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Bergeson Turns Her Attention Back to Board of Supervisors : Politics: After Assembly's rejection of her nomination for schools chief, she again considers a run for 5th District seat.


SACRAMENTO — With her hopes of becoming state schools chief dashed, state Sen. Marian Bergeson has decided to go back to the future--in a political sense.

Bergeson said Friday that she is once again considering a run for the Orange County Board of Supervisors in 1994, thereby securing the turf she had staked out before Gov. Pete Wilson tapped her in early March to be his nominee for state superintendent of public instruction.

"I'm seriously considering it," the Newport Beach Republican said. "The idea of being state superintendent came out of the blue. This puts me back on track with what I had planned to do all along."

The re-emergence of Bergeson as the presumptive successor to Supervisor Thomas F. Riley, who won't seek reelection when his term expires in 1994, scatters the political dominoes on a variety of fronts, most notably among prospective candidates for his 5th Supervisorial District seat and Bergeson's own state Senate seat.

"I would expect she would clear the field of any challengers in the race for Tom's seat," said Dana W. Reed, an Orange County Transportation Authority board member who had expressed interest in Riley's spot. "I hope she'll run. I'll encourage her to run. California's loss will be Orange County's gain."

Wilson's selection of Bergeson to be state superintendent of schools March 2 threw the race for Riley's seat wide open. Among those who have been mentioned in political circles as potential candidates in Bergeson's absence are Sheriff Brad Gates, San Juan Capistrano Councilman Gary L. Hausdorfer, Assemblyman Gil Ferguson (R-Newport Beach), Reed and his ex-wife, Christine Diemer, who is executive director of the Building Industry Assn.

But if Bergeson chooses to run, any serious competition might be scared off by her ability to raise a big campaign bankroll and her solid status in the supervisorial district.

Several state lawmakers, meanwhile, had been eyeing Bergeson's Senate seat, which would have been up for grabs in a special election had she become state superintendent. But her defeat Thursday at the hands of Assembly Speaker Willie Brown and other Democrats kills off that possibility--for now.

If Bergeson does vacate her seat in Sacramento before her term ends in 1996, Ferguson and Assemblywoman Doris Allen (R-Cypress) are expected to give the Senate spot serious consideration.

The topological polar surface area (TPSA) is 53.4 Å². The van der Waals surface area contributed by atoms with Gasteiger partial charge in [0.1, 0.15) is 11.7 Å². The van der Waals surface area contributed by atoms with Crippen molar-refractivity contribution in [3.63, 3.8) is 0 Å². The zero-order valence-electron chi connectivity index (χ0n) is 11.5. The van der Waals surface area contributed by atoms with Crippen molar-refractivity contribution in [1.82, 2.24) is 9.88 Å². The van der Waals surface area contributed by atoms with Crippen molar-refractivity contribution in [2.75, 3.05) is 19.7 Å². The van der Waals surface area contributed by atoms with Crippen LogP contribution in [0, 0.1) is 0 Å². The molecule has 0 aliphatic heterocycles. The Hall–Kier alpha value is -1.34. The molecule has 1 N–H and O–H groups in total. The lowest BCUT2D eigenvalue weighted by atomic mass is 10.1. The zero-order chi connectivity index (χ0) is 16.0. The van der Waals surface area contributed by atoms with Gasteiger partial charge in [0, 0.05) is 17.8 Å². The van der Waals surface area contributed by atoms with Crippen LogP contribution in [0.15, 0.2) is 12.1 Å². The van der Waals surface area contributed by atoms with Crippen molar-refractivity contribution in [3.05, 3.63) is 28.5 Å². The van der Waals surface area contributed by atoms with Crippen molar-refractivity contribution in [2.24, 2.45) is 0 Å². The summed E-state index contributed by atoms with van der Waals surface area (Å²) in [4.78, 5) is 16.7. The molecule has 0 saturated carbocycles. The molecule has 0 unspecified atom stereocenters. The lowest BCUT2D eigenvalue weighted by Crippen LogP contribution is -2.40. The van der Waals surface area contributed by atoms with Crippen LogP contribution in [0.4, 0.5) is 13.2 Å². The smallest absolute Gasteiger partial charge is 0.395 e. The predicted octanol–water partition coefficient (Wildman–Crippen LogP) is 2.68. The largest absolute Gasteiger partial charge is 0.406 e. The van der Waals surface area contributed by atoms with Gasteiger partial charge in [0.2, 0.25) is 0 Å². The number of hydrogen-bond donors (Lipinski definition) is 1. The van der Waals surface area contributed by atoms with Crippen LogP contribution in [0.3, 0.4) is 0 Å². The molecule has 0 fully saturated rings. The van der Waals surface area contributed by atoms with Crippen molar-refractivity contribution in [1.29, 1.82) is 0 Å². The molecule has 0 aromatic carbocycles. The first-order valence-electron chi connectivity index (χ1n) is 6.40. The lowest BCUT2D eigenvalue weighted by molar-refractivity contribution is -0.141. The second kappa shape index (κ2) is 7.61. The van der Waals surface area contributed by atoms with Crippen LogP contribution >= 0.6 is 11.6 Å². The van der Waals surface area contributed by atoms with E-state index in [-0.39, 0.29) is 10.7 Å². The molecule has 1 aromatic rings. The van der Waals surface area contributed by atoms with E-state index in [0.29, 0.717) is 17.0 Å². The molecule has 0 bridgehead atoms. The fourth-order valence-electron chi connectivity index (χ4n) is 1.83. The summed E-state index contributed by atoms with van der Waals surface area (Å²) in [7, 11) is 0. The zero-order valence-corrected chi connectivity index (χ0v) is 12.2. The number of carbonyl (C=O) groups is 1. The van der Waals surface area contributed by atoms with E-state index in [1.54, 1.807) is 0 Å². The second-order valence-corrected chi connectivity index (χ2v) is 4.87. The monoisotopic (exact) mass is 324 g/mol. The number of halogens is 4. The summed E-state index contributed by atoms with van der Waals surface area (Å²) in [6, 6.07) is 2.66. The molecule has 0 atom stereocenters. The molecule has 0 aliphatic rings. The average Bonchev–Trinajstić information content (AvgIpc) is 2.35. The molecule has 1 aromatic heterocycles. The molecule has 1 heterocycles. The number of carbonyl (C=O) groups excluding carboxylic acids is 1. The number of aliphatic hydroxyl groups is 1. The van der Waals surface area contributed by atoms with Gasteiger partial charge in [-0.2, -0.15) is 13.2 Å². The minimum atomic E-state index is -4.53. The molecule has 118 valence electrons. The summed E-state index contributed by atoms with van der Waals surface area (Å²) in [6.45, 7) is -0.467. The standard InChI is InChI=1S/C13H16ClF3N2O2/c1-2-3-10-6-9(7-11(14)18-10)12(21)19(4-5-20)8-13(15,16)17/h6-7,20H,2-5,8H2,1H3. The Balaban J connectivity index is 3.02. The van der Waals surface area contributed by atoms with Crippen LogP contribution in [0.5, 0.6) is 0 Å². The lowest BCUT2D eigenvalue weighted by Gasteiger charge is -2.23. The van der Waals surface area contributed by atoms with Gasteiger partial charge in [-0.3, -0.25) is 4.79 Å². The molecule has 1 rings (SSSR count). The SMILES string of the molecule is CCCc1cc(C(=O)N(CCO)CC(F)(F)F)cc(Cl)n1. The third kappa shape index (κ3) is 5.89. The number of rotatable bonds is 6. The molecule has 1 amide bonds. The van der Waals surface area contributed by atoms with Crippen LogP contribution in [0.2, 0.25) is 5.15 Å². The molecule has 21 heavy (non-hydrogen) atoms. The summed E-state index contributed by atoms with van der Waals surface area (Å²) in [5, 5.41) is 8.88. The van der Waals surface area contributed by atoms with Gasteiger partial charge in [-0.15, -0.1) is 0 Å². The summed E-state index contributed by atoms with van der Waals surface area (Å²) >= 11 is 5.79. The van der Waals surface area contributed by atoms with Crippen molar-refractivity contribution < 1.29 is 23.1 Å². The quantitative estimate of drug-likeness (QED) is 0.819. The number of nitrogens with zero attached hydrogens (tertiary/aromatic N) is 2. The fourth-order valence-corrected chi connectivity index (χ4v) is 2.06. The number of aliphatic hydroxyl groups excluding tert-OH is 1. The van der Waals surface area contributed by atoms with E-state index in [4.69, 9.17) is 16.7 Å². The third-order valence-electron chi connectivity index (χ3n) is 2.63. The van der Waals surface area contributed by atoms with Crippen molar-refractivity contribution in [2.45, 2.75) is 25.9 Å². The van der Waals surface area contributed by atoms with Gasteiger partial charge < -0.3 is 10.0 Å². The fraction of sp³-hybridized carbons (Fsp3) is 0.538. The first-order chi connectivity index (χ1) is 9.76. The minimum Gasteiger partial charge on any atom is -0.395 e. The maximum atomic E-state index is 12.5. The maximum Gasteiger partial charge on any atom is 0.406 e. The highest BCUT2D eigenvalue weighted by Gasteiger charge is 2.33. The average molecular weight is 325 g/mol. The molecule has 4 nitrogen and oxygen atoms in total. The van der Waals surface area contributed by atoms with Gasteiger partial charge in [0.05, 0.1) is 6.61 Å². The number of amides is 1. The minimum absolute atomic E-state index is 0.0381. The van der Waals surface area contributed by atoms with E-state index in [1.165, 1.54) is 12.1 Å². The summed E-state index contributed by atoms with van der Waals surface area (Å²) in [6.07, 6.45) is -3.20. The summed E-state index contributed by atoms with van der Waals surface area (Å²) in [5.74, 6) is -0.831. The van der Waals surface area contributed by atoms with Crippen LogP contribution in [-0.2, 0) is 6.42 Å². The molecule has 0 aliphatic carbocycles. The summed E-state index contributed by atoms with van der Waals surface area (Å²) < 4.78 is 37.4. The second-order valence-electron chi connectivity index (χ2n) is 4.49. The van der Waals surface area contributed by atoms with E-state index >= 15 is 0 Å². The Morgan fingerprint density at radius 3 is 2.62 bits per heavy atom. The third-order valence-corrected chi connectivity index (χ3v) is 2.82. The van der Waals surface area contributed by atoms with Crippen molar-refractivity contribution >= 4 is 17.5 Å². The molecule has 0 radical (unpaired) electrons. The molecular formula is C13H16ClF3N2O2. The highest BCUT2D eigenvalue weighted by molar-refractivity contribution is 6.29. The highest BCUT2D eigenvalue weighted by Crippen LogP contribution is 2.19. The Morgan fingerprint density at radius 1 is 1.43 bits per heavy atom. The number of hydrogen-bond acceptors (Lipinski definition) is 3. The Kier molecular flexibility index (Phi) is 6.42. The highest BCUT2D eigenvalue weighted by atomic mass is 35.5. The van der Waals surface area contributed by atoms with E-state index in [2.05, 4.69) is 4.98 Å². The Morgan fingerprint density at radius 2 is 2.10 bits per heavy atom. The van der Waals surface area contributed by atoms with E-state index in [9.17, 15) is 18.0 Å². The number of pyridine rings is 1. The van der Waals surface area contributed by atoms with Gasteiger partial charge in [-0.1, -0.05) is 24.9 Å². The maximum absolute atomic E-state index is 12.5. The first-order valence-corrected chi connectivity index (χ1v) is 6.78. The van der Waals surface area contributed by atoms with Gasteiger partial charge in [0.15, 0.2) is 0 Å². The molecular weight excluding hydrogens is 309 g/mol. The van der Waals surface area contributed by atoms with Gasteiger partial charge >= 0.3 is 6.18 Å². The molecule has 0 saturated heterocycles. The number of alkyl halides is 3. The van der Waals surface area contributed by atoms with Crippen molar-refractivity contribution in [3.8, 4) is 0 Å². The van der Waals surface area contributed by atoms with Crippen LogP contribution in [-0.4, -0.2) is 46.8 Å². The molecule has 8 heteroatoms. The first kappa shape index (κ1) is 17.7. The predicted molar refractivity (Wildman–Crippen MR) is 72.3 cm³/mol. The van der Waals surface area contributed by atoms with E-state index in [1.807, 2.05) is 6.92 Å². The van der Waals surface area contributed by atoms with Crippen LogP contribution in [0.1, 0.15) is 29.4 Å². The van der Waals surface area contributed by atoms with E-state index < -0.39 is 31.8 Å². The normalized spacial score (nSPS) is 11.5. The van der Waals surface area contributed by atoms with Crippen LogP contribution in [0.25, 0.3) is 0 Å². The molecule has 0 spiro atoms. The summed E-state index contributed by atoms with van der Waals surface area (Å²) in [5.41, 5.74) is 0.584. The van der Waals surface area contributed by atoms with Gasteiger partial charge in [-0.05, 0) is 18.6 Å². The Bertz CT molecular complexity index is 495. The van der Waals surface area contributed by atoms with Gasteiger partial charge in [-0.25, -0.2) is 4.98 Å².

Ferguson even raised the prospect that Bergeson might be persuaded to make a run for the nonpartisan state schools chief post in 1994.

"Unless another Republican nominee manages to clear the Legislature, there's probably nobody in the state who has higher name identification or a larger sympathy vote, especially after what happened to her," Ferguson said. "The manner in which she was disposed of this week gives the public the clearest possible understanding of the problems in this state."

Bergeson, however, appears focused on seeking the supervisor's seat. As chairwoman of the Senate Local Government Committee, Bergeson has worked closely in recent years with county and city officials from around the state, becoming deeply enmeshed in the issues of local governance.

"There are some great opportunities for leadership at the local level," she said Friday. "I think much of the authority in governing will rest more and more with local entities such as counties. The state is no longer in a position to micro-manage 31 million people."

While it might be perceived as a step down the political ladder, the job of county supervisor comes with roughly the same pay, generous health benefits and other perks as that of a state senator. In addition, Bergeson has been eager to shrug off her weekly commute to Sacramento, reside full time in her Newport Beach home and have more opportunities to visit with her grandchildren.

In the end, Bergeson's bid to become schools chief ended up as little more than a two-month detour from her normal legislative life in Sacramento.

"I'm glad it's over, frankly," Bergeson said. "Part of it was enjoyable. I liked getting out and talking to people. I didn't like the politics. I found it very offensive. It was a political battle between the Speaker and the governor."

Aside from representing a personal defeat, Bergeson's drubbing adds to the growing list of Orange County candidates who have sought statewide office unsuccessfully. Most notable are John Seymour's loss last November in the U.S. Senate race and Bergeson's defeat in the 1990 lieutenant governor's race.

Thomas A. Fuentes, Orange County Republican chairman, said the county's candidates suffer from the region's status as a "media ghetto," getting little of the statewide coverage needed to mount a big campaign. Nearly all the television stations are in Los Angeles, San Diego and other big cities, while large regional newspapers such as the Los Angeles Times rarely carry political news from Orange County in their full-run editions, he complained.

"Whoever it is who comes out of Orange County is little known to the people of California," Fuentes said. "That makes it very difficult for our community leaders to attain statewide office."

Bergeson, meanwhile, suggested that Orange County's image as a bastion of right-wing Republicanism may be a chief culprit.

"It's not really valid. We're a progressive, dynamic area," she said. "I think if we have confident, articulate politicians who can get a message that's acceptable to the public, they'll be very successful."

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